Organized By : Peace Direct
Are you a local activist, changemaker, organizer, healer, or peacebuilder? Then join Principles for Peace and Peace Direct in a one-day conversation on ‘Local Ownership in Peace Processes' on June 22 discussing how to better structure, sequence and build more inclusive peace processes around the world.
During the consultation, some of the key questions we will be asking are as follows:
- What do you understand by the term ‘local ownership’? What about ‘local leadership’? Are these terms useful?
- What do you think current approaches to peace processes have failed to consider when it comes to local actors?
- What do you think of the relationship between the international community and the local actors in peace processes?
- How could we achieve greater local ownership in peace processes?
While the main language of the consultation will be in English, there will also be opportunity for more focused discussions in French, Spanish in Arabic. Participants who speak French, Spanish and Arabic will be able to use the automatic translate function built into the discussion platform.
Register for the consultation using this link, by June 17th.
Organized By : Global Centre for the Responsibility to Protect
The Dubrovnik Atrocity Prevention School will introduce participants to the foundations and challenges of atrocity prevention and put special emphasis on the implementation of the “responsibility to protect” (R2P) principle agreed by all UN member states in 2005. The School includes guest lectures by key experts in the field of atrocity prevention both from the United Nations, regional organisations and civil society in New York, Geneva and the field.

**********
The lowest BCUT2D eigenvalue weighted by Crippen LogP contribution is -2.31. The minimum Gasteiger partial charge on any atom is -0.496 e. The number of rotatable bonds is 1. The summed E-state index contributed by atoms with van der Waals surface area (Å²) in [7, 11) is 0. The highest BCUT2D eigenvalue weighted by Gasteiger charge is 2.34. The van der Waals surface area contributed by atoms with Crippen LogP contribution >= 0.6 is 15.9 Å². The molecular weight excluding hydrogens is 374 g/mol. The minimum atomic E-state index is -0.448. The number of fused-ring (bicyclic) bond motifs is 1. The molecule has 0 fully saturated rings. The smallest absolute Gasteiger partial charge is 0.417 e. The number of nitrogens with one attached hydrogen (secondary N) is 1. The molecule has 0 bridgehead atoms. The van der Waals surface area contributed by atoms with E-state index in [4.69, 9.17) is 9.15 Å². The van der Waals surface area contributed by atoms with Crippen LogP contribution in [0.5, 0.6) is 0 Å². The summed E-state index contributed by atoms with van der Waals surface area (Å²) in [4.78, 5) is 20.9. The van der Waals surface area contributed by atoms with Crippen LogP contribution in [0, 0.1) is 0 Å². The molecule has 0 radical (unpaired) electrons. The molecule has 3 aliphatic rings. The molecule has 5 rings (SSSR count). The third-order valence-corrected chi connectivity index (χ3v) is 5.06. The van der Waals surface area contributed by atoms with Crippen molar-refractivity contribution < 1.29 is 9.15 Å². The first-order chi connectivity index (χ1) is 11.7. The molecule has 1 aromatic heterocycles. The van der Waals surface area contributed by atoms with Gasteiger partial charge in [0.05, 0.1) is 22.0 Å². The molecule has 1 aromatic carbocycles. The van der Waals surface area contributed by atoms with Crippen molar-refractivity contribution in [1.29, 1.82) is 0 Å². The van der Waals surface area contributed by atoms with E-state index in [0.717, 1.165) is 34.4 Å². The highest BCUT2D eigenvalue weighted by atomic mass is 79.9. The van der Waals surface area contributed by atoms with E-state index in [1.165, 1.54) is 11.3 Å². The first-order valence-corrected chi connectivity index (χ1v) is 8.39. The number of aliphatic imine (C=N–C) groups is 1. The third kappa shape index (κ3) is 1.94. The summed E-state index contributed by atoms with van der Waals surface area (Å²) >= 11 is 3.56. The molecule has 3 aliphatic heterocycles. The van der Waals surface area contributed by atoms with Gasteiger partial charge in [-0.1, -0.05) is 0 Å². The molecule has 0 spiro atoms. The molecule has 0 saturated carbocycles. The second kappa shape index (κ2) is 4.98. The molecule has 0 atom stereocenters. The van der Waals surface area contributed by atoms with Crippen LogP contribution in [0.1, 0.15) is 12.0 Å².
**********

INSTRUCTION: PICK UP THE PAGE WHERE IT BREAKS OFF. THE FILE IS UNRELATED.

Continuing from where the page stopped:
Participants will explore the challenge of assessing the effectiveness of different types of preventions, focusing on preventive diplomacy, field operations, humanitarian action, civil society action, economic inducements and other mean of prevention. During this course, participants will learn different ways of examining and evaluating atrocity prevention, to understand and compare the different actors engaged in this work, to consider the relationship between gender, human rights, and the prevention of atrocity crimes, and to understand, assess and utilise key tools such as preventive diplomacy, peaceful measures, coercive measures, the protection of civilians in complex operations, transitional justice and accountability, and the prevention of recurrence. These insights and skills will be put to the test in a series of exercises.
All participants have to register online at https://iuc.hr/programme/1111 (“Apply”) no later than 15 July 2021.
The two-day online symposium is convened by the journal Global Responsibility to Protect, the Centre for Grand Strategy at King’s College London, and the Centre for Geopolitics at the University of Cambridge.
This symposium will look at the past, present, and future(s) of intervention for humanitarian purposes. The last two decades have demonstrated the difficulty of military intervention for humanitarian purposes, and the cost in resources and lives lost of often unsuccessful missions. We will explore forcible and non-forcible intervention, in a broad historical perspective. In a time of fracturing multilateralism and a complicated legacy of earlier missions, how can a demand for action be matched by political will and military capability? This symposium will bring together scholarship developing a finer grained appreciation of historical approaches to ‘saving strangers’, ask where these stand in the context of R2P, and how the rapidly evolving international order will shape future responses.
Follow the Centre for Geopolitics to register and find out more!